Furthermore, heightened awareness of privacy issues means that consumers are less willing to share their data, and even fewer believe in the data-for-personalization narrative. In other words, guests want you to know them – but not too much – and especially not from the personal data that they share with you; they want just the right level of service, though however would you know what that means anyway? (hint: they probably couldn’t tell you either)

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Complex problems, simple(r) solutions?

The growing complexity of delivering service excellence may make it tempting to believe that the way forward is to go up – larger open-space lobbies, more personalized services, and higher-end in-room technology. But what if the solution could be a little simpler?

Too often we spend time analyzing past behavior, guessing what the guest may want, without understanding enough what they need. So rather than giving guests what we think they want, perhaps they could simply be better empowered to customize their own experiences. Hotel apps should be more than just a booking and concierge tool, but be used to give feedback and customize experiences throughout the guests’ stay.

For example, what if you could tell your hotel app that you only wanted housekeeping to make up your room every other day, or that you liked the new cocktail on today’s menu, but you prefer sweeter drinks? The key, then, would be in storing this information that the guests willingly share, and then asking (perhaps through an automated message) – “Mr. Smith, would you like your usual cappuccino delivered to your room at 8 a.m. tomorrow?”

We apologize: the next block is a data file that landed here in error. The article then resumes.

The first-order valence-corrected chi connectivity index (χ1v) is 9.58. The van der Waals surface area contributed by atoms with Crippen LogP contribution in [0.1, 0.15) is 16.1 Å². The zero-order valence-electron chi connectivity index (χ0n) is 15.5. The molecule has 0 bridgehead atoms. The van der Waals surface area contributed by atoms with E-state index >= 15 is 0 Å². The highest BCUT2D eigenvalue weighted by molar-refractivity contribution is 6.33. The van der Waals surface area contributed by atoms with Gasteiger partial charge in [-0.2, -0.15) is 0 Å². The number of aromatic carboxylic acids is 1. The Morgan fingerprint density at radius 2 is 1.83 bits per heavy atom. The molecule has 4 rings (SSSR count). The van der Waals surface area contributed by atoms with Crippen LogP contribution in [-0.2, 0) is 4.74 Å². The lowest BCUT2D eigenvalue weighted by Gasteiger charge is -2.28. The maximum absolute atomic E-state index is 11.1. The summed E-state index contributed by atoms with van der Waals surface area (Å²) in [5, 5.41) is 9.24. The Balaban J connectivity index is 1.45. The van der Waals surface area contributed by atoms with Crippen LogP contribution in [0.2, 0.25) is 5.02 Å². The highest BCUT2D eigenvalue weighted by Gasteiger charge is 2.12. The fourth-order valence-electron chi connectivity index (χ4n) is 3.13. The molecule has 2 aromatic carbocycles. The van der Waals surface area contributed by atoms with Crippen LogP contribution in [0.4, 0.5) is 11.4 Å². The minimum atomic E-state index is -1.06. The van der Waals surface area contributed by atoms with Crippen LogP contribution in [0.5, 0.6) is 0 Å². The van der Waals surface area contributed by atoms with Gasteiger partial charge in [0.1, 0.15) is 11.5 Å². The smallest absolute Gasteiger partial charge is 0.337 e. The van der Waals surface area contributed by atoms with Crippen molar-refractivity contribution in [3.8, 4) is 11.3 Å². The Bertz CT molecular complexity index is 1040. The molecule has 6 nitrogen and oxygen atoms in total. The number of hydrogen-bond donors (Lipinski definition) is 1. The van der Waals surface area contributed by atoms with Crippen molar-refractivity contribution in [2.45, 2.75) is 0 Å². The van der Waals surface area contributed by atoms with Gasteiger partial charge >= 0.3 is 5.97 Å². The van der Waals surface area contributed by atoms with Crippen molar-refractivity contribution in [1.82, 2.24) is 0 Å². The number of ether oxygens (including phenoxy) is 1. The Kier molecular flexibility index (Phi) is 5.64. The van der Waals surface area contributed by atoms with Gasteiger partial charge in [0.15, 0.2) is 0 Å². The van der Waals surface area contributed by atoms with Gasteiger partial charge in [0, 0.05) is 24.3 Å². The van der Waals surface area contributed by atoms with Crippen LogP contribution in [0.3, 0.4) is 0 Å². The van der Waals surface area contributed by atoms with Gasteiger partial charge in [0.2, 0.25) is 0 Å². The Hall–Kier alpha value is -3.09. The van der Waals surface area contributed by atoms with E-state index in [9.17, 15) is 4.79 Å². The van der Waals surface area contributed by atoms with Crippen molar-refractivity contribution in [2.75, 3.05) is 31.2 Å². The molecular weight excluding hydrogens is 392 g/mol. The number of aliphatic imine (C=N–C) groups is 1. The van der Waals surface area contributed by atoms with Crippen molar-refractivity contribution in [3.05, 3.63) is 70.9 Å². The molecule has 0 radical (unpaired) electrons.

In addition, the future of hotels has been said to lie in technology, with hotel companies looking to implement tech such as the Internet of Things (IoT), facial recognition, and even augmented reality.

But the question is – to what extent would your guests value these investments? It is no secret that the latest trends in the industry include offering authentic experiences, building communities, and creating shared value – none of which are driven by such high-end tech.

While the adoption of these technologies is an exciting trend in itself, it is important to weigh the benefits of pouring money into developing these new gadgets, rather than simply enhancing the essentials of the hotel experience; could it be that your guests would rather enjoy the comfiest bed in town, than an interactive mirror that could allow them to try on different hairstyles and clothes?

Similarly, hotel companies invest a lot of money into building a brand image – expensive media advertisements, professionally shot videos, and elaborate publicity stunts – all in a bid to attract their target audience. However, looking at the case of Zappos, who took all the money from its marketing budget, put it into the customer experience, and let the customer satisfaction market itself, one may wonder if the hotel industry could take a page out of the online retailer’s book.

Discover THE Service Excellence Guide: From Service Design to Service Recovery


Preparing your team to go above and beyond